Interested in procuring a commercial drone license for flying your multi-rotor in a professional capacity? The market for commercial UAS operation is booming in both the public and private sectors. The demand is high for multi-rotor pilots that want to jump the gap from enthusiast to professional.
As such, the FAA implemented regulations to ease restrictions on commercial drone piloting. Part 107 of the FAA code went effective August 29, 2016. As is expected with any process that involves federal licensing there are some points of confusion—but it is far more streamlined than it was before.
The good news is you can become a licensed sUAS pilot (Small Unmanned Aircraft System) in a matter of days. You do not need to log hours “behind the sticks” for a FAA license for commercial drone operation; the federal government assumes you know how to fly a UAV and won’t do anything dumb like interfere with airborne firefighting operations.
Just know that if you do mess up with a commercial drone (causing more than $500 in damage or anything resulting in human injury) you must file an accident report with the FAA.
Part I: Pass the Aeronautical Knowledge Test (AKT)
Passing the AKT is the first step for legally piloting drones commercially. The AKT is a written, in-person test covering the specifics of safe drone operation. It is a 60-question multiple choice exam that is pass-fail; you need to have 42/60 answers (70%) correct for a passing grade.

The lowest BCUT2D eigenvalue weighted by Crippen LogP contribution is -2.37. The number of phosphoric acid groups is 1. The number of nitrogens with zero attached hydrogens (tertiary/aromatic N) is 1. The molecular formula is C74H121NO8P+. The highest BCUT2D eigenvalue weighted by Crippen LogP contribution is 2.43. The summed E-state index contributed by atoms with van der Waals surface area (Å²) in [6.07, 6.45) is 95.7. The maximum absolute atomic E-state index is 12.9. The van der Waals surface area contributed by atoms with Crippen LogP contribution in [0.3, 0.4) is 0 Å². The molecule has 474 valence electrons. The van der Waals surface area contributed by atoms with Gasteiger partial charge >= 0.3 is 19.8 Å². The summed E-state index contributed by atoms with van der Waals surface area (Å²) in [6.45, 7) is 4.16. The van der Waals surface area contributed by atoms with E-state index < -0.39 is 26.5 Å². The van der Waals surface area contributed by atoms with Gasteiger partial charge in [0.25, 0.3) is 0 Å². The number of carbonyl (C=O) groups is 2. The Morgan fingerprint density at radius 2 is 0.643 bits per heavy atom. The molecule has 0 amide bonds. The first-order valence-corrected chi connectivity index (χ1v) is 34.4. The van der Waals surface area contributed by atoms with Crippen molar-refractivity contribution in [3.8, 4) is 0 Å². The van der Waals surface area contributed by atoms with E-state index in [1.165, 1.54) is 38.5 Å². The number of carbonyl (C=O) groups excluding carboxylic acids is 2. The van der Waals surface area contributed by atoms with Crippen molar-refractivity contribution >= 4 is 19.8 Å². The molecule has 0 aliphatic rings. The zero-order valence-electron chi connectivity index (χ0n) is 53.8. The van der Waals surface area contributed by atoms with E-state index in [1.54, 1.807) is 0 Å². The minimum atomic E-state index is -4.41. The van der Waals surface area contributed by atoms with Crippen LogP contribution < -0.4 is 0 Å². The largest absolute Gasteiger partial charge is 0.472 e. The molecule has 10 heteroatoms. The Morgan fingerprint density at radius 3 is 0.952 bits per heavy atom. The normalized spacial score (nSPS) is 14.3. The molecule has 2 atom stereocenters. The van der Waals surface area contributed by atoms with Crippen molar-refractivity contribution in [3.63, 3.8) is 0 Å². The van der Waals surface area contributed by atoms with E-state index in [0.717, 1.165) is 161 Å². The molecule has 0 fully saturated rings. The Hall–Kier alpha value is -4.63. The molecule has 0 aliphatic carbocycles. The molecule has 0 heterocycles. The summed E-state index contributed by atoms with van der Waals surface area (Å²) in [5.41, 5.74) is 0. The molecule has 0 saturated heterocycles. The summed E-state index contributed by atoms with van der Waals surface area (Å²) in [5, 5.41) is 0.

- Find an AKT testing center near you where you can take the AKT. There’s a $150 test fee.
- Download the 2016 FAA test supplement and study it. You can take this document into the test with you!
- Pay close attention to the information in the supplement’s appendix charts. The map legend and chart legends will contain the answers to several likely test questions.
- Try out the sample test from the FAA—a great way to gauge the knowledge you need for passing the AKT on test day.
- There are loads of free AKT training resources from lawyers, but the one from Jonathan Rupprecht is probably the best of the bunch. He’s a Palm Beach, Florida-based aviation attorney and author of drone flight textbooks; check out his 100-page study guide for a deep dive on acing the Part 107 exam.
- For $50, you can get the GroundSchool app by Dauntless Aviation, a digital test prep kit you can carry around on your Android phone.
Part II: Apply for FAA Remote Pilot Certificate Online
Once you pass the test you must register with the federal government as a drone pilot. The quickest way is through the FAA IACRA system online portal.
Note that according to the FAA, it can take up to 72 hours after you pass the AKT before you can register through the IACRA system.
If you can follow on-screen instructions, there should be few surprises filling out the IACRA application. A couple things to note:
- It takes about 7-10 days for a temporary certificate for commercial drone operation to become available electronically. You will be notified via e-mail. You can operate a commercial drone in a legal capacity once that is received.
- The paper certificate will arrive later by mail.
- If you get stuck, the FAA offers a step by step guide for filling out the IACRA form.
Part III: Fly a commercial drone
If you’re going into business as a sole proprietor you’ll want to check out insurance for your multi-rotor. Understand that commercial drone piloting comes with its own set of liabilities. Once you receive the temporary FAA certificate, that’s all there is to it as far as FAA licenses are concerned. With that in hand, you’re cleared to pilot a commercial drone up to 55 lbs.